The fact of the matter is, she chose to engage in potentially risky behavior, and now she doesn’t want to pay the consequences. Not only did she get pregnant, but she LIED about it on top of that. The funny thing is, there would have been a simple solution to her problem which involved neither adoption nor abortion: marriage. Had she married the father of her baby, her problem would have been solved. But she didn’t want to do that, nor did she want to abort her child or give it up for adoption.

That’s understandable. But it doesn’t change the fact that she cheated, broke the rules, lied about it, and now is trying to make herself out to be the victim in this situation.

Looking at this story, all I can think is that this girl has shown that she is the least qualified person to be a commissioned officer in the military and lead troops into potentially deadly situations. She most certainly is not a victim.

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5 Comments
  • Alessandre says:

    When I first read the story, I thought she was a victim mostly because I know other branches of the military allow single parents. Then I read that she’d signed a contract which did not allow her to be unmarried w/ children. My sympathy melted & I removed her story from my FB feed. She committed a crime & is fortunate that all she must do is repay her loans; most people who’ve attended college must repay loans. She’s a nurse & ought to be able to get a good job; nurses are in demand in much of the country. Being moral is difficult & we take longer to grow up than we once did: I know I did. I also know that you’re right, anyone who’d commit a crime & try to get what she wants through fraud ought not be in the armed forces and certainly ought not be an officer. She can’t be trusted to make hard decisions & that’s what a nurse in the armed forces must do, act independently & responsibly. The Air Force made an excellent call.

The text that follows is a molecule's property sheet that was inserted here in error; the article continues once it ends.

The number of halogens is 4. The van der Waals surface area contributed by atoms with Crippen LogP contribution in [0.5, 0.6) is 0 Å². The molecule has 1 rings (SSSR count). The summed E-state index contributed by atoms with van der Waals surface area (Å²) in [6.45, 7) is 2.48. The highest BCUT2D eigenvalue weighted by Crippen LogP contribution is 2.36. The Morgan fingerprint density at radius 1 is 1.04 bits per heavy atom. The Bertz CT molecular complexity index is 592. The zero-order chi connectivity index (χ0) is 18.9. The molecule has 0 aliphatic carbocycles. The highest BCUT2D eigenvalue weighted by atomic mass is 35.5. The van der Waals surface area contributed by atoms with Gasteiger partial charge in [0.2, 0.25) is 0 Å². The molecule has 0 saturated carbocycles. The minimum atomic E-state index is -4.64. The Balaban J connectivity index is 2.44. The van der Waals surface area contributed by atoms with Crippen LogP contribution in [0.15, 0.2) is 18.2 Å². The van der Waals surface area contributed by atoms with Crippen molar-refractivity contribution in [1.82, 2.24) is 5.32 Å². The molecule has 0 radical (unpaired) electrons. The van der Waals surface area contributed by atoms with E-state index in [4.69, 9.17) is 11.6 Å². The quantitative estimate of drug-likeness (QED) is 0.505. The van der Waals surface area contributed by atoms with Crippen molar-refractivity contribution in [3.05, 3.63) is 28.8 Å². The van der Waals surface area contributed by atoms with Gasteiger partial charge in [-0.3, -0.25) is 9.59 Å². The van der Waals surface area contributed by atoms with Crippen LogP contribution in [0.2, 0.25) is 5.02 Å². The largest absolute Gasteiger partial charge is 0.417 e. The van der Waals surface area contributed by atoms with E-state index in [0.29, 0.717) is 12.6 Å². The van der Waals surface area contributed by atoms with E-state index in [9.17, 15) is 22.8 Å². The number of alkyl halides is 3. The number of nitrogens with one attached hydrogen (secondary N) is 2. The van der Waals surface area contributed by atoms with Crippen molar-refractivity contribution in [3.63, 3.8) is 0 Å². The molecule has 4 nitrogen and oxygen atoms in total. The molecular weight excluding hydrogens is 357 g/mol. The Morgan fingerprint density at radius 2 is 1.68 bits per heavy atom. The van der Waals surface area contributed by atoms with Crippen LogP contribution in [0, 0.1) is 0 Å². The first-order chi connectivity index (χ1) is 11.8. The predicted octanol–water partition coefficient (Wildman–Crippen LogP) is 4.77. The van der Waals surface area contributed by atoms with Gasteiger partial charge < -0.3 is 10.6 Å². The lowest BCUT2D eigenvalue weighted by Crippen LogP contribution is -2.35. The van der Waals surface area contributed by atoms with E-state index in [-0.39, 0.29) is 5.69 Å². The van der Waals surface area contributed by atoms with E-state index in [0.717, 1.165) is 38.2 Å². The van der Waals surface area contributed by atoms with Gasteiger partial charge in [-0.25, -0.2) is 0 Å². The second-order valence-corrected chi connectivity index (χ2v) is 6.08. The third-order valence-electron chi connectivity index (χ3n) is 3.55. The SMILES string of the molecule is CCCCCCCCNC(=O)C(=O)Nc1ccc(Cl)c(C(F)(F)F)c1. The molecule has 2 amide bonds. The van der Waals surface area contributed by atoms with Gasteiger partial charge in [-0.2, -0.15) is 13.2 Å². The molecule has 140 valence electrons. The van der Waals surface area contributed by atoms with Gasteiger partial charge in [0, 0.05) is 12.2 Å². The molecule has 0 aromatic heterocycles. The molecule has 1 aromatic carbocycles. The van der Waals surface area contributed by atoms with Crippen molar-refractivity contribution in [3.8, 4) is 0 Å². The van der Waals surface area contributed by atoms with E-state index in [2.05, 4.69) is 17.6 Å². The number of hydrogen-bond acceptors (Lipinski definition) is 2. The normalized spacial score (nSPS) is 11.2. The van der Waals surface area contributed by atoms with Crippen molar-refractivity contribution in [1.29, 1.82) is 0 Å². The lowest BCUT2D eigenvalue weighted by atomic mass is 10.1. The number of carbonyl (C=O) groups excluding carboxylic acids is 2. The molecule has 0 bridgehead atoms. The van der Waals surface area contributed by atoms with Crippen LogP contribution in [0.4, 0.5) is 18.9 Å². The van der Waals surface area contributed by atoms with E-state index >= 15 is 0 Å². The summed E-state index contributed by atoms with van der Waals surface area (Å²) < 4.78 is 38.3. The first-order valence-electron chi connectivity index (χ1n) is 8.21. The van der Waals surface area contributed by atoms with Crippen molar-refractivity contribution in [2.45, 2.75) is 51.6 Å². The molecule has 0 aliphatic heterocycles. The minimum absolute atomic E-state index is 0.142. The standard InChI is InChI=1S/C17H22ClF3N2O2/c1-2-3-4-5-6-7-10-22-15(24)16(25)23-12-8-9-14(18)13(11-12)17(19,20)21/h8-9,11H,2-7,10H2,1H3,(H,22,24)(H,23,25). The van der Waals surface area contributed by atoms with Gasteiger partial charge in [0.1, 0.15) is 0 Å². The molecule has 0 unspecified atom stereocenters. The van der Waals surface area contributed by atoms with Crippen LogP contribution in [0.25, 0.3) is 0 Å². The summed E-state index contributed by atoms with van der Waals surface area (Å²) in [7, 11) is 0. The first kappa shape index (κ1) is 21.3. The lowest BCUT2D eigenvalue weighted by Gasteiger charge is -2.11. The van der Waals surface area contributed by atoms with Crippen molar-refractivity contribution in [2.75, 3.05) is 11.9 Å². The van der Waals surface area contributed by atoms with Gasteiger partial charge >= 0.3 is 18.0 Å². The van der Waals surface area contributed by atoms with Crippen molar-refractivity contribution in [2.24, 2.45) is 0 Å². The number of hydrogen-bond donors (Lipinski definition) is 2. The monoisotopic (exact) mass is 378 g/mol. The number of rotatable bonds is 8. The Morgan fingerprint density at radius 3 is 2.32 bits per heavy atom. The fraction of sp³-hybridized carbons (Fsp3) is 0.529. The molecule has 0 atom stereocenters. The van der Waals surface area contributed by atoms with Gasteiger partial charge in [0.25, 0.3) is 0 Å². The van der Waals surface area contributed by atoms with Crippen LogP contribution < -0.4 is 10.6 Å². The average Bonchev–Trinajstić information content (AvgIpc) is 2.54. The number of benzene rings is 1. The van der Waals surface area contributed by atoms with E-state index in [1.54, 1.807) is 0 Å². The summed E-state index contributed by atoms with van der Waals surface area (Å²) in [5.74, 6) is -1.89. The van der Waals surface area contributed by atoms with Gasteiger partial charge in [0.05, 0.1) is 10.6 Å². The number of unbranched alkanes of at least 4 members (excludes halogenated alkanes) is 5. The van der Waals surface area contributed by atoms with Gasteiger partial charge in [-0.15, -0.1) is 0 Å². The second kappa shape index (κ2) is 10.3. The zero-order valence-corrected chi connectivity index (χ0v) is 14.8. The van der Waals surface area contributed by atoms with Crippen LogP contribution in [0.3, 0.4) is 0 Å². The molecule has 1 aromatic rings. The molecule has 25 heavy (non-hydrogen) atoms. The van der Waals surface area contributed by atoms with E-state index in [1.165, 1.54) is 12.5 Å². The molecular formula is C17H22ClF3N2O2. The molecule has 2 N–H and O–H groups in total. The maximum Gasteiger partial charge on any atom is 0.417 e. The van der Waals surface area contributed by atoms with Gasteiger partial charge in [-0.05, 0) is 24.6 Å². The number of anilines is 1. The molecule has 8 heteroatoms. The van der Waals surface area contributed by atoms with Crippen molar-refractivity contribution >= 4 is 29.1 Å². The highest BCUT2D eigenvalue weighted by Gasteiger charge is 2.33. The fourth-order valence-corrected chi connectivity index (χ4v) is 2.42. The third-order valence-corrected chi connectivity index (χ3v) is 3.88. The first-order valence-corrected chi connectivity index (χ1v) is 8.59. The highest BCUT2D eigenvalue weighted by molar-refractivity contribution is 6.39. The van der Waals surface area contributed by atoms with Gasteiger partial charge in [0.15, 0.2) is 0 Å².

• Dave says:

    Another thing to consider is that she had received her Officer’s commission. Officers don’t lie. Period.

    And before you say it’s just a little thing, no, it’s not. It’s the very foundation of military service. I was in the Navy for 21 years and it’s one of the principles they drill into you from Day One: You don’t lie. Telling the truth is a sign of character and she had the chance to do that. She chose not to. When you start eroding one standard, eventually, they all erode.

  • Stacy says:

    I found this really bizarre – because her only crime was being a single mom! Single mothers should not be looked down on society in this way…

    • Gryph says:

      Looked down on? Really? Now consequences for breaking a contract you sign off on in OCTUPLICATE is being “looked down on? This is why America is doomed, ladies and gentlemen. Some people’s sense of entitlement simply knows no bounds.

  • traye says:

    I was a nuke on the USS Francis Scott Key, I was part of the decommissioning crew also. To highlight how seriously the military takes integrity, let me tell you a little story.

    Toward the end of the decom period we pulled the fuel rods from the reactor and finished the procedure during the night. The SRO (shutdown reactor operator) is the watch that is responsible for the reactor plant while shutdown and tied up to the dock, no fuel rods, no reactor, no need for an SRO. BUT the captain was not on board to issue the order to secure forever the SRO watch until the next morning. The (second to) LAST SRO to ever stand watch on the USS F S Key wrote down a number on a log page that was falsified (he was like screw it, why to i need to get up and check the reading, there is nothing to check). When the engineering supervisor made his round to check logs, he noticed. The SRO was relieved of watch and I had to get up and take his place.(and thus became the last SRO on the FS Key) Before the end of that day the guy who falsified a number on a meaningless log was gone as a Nuke and on his way out of the Navy. Integrity matters.